Listen to the scientists. That's what we say. When lots of different scientists, working separately, are turning up evidence that the Earth is getting warmer and human activities are to blame, then we should heed their warnings.
Scientists, from many different disciplines, say that their research shows we should be concerned about climate change. If we want to reduce our risk, we'll have to start using less fossil fuels. That's a big shift in the way the world thinks about energy. It's bound to change our lives—and we may not necessarily like all the changes. And that fact begs a question: Do the scientists who sound the alarm on climate change have a responsibility to take the lead on energy change?
Phil Marshall thinks so. He's an astrophysicist. That may not be a field of science you immediately associate with the study of climate change, but there's actually a surprisingly strong connection. Astrophysicists know a lot about planetary atmospheres. From their work, we've learned more about the greenhouse effect—the way higher carbon dioxide concentrations in an atmosphere make a planet warmer. In 2004, the American Astronomical Society called for policy makers to base their decisions on the weight of scientific evidence. Climate change is real, they said, and politicians need to recognize that fact.
But astrophysicists also use a lot of energy. Like many scientists, they rely on energy-intensive technologies for gathering data. But, for astronomers, using that technology often means traveling halfway around the world on a jet plane, burning fuel all along the way. To meet all our energy needs, Americans use the equivalent of roughly 250 kilowatt-hours of electricity per day, per person. But if that American is an astrophysicist, they have to add another 133 kilowatt-hours per day to their tab.
That's why, in 2009, Marshall spearheaded the writing of a manifesto. Low Energy Astrophysics—a pun on "high energy astrophysics", which is the study of things like supernovae and black holes—was a white paper, co-authored by 30 astrophysicists. The goal: Get scientists to look at their own energy use, and then convince them to set an example for other people to follow.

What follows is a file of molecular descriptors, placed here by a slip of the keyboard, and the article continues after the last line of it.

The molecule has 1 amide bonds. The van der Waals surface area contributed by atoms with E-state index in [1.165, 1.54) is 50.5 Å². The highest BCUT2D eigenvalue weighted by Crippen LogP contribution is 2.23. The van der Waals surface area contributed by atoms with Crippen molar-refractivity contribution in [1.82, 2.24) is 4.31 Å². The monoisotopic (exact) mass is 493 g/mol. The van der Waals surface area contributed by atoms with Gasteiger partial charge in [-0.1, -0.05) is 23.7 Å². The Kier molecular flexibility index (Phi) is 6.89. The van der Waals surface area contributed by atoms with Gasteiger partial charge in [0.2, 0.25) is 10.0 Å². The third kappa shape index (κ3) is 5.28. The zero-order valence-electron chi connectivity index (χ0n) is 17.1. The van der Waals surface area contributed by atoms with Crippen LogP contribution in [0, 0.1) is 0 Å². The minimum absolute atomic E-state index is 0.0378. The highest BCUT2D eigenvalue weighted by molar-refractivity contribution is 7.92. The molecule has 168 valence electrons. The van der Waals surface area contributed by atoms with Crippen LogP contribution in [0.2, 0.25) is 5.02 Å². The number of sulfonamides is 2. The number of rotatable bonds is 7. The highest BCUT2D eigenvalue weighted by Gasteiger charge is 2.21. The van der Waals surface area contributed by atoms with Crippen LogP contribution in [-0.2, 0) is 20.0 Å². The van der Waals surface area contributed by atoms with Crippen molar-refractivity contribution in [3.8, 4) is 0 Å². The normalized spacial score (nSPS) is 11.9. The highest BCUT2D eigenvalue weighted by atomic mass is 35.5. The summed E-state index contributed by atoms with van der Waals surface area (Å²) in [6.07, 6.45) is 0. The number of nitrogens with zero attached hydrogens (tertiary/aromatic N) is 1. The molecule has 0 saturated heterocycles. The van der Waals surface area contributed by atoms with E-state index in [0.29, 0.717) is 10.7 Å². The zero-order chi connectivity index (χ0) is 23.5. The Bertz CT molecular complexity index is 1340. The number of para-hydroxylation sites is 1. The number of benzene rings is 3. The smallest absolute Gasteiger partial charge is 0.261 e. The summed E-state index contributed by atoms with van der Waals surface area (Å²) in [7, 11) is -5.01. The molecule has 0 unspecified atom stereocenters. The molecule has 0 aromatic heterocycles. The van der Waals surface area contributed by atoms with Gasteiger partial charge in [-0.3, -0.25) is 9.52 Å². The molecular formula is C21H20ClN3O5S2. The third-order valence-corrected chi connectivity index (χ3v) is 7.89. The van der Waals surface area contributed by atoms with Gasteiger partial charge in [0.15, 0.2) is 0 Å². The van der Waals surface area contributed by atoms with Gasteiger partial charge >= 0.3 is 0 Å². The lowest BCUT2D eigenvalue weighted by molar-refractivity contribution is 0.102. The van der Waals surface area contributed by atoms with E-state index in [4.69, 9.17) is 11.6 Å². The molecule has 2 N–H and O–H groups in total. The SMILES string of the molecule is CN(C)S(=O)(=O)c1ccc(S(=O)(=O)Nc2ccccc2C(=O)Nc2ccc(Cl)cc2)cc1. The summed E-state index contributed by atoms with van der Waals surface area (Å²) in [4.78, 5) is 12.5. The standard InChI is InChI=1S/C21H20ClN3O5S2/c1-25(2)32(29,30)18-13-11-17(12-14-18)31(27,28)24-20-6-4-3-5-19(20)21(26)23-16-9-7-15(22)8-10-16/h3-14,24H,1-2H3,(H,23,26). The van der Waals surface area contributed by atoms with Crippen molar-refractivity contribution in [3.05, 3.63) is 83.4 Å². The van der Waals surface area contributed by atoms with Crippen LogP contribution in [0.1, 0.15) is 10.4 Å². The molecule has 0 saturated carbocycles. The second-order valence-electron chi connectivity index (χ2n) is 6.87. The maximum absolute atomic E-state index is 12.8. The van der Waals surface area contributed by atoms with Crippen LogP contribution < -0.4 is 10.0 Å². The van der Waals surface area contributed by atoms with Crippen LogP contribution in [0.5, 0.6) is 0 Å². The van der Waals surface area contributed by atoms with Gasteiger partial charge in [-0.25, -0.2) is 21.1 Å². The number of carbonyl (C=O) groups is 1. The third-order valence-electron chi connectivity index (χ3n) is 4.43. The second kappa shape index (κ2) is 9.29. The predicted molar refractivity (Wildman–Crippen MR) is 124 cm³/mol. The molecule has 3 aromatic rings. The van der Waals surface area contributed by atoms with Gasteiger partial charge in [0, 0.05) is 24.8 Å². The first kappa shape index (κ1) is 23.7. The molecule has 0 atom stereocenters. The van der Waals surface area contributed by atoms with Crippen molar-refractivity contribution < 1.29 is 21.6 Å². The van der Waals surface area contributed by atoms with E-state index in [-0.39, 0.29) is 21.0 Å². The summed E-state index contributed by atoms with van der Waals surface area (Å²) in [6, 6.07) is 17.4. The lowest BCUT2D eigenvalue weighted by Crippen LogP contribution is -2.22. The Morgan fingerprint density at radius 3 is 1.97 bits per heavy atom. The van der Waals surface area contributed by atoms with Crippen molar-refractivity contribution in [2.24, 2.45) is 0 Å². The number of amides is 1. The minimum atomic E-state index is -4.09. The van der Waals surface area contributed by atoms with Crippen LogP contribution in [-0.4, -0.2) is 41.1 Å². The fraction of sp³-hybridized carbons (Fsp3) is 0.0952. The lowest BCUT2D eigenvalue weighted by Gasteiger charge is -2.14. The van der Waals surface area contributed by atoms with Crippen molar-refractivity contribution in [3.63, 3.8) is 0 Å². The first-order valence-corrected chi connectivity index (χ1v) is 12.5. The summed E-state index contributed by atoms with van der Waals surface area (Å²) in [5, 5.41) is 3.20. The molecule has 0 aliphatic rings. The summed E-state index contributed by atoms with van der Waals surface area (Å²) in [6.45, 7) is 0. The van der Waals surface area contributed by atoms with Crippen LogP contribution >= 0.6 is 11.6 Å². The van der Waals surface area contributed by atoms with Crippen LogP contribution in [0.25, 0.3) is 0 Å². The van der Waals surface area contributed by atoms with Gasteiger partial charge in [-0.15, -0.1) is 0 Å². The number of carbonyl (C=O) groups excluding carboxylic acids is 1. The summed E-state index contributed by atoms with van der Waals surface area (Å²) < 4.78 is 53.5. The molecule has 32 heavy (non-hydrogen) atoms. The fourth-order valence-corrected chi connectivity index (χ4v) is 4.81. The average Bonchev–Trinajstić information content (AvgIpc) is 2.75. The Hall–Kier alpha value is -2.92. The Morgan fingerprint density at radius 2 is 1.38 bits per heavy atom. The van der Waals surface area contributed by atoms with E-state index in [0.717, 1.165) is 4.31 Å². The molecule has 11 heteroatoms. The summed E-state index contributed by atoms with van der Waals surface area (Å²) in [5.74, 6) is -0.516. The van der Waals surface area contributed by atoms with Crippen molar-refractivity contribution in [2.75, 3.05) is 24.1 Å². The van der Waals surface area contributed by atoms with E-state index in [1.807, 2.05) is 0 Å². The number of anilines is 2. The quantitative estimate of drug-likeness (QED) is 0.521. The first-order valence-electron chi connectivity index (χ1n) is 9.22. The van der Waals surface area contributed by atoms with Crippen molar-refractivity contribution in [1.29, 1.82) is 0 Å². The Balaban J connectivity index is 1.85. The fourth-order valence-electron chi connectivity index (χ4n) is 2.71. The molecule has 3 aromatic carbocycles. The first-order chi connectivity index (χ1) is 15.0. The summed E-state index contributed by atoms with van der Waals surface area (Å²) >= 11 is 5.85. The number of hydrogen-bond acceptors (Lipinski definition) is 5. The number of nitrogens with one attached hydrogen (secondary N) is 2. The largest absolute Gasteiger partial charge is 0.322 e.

"How can we ask people to fly less if we ourselves are doing lots of flying in the course of our work? How can we ask people to turn their thermostats down and put on sweaters if we are using whole towns' worth of electricity colliding particles together?", he says. "We have to explain the numbers to people, but then we have do everything we can to clean up our acts—just like we are asking them to."
It's important to clarify one thing: Astrophysicists use a lot of energy as individuals, but astrophysics is not a major contributor to America's overall energy use. Collectively, we as Americans use so much energy that this one profession—energy-intensive as it is—barely registers. Each year, Americans consume 98 quadrillion British Thermal Units of energy. That amount of energy is enough to boil away the Great Salt Lake into a dry plain—twice. Phil Marshall and his co-authors estimate that astronomy represents only about .001% of that energy use.*
This isn't about reining in a science that's set to doom us all. Instead, when Marshall and his cohorts ask other astrophysicists to use less energy, they're making the argument that scientists need to set an example. Significantly reducing the amount of energy Americans use is going to take some large-scale cultural change. And Marshall thinks scientists can lead that charge. In the Low-Energy Astrophysics manifesto, he and the other 29 signers asked scientists in their field to start by making research infrastructure more energy-efficient, cutting back on the number of airplane flights they take, and—most importantly—making sure people notice when they do those things.
That last bit really is a big deal. Obviously, if you're hoping to change the way Americans live, you probably ought to make sure they know what you're up to. But, even within the astrophysics community, communication matters. The Low-Energy Astrophysics manifesto didn't really point out any mind-blowing discoveries. In fact, astrophysicists all over the world were already quietly plugging away at reducing their own carbon footprints. Trouble was, few of them were aware of each other.
"What we found is that there's a lot of people that are doing a lot on their own, at home, in communities, but we're all working independently," says Bernadette Rodgers, Head of Gemini South Science Operations at the Gemini Observatory. In fact, until Low-Energy Astrophysics was published, Rodgers was one of those disconnected do-gooders.
On the Ground and In the Sky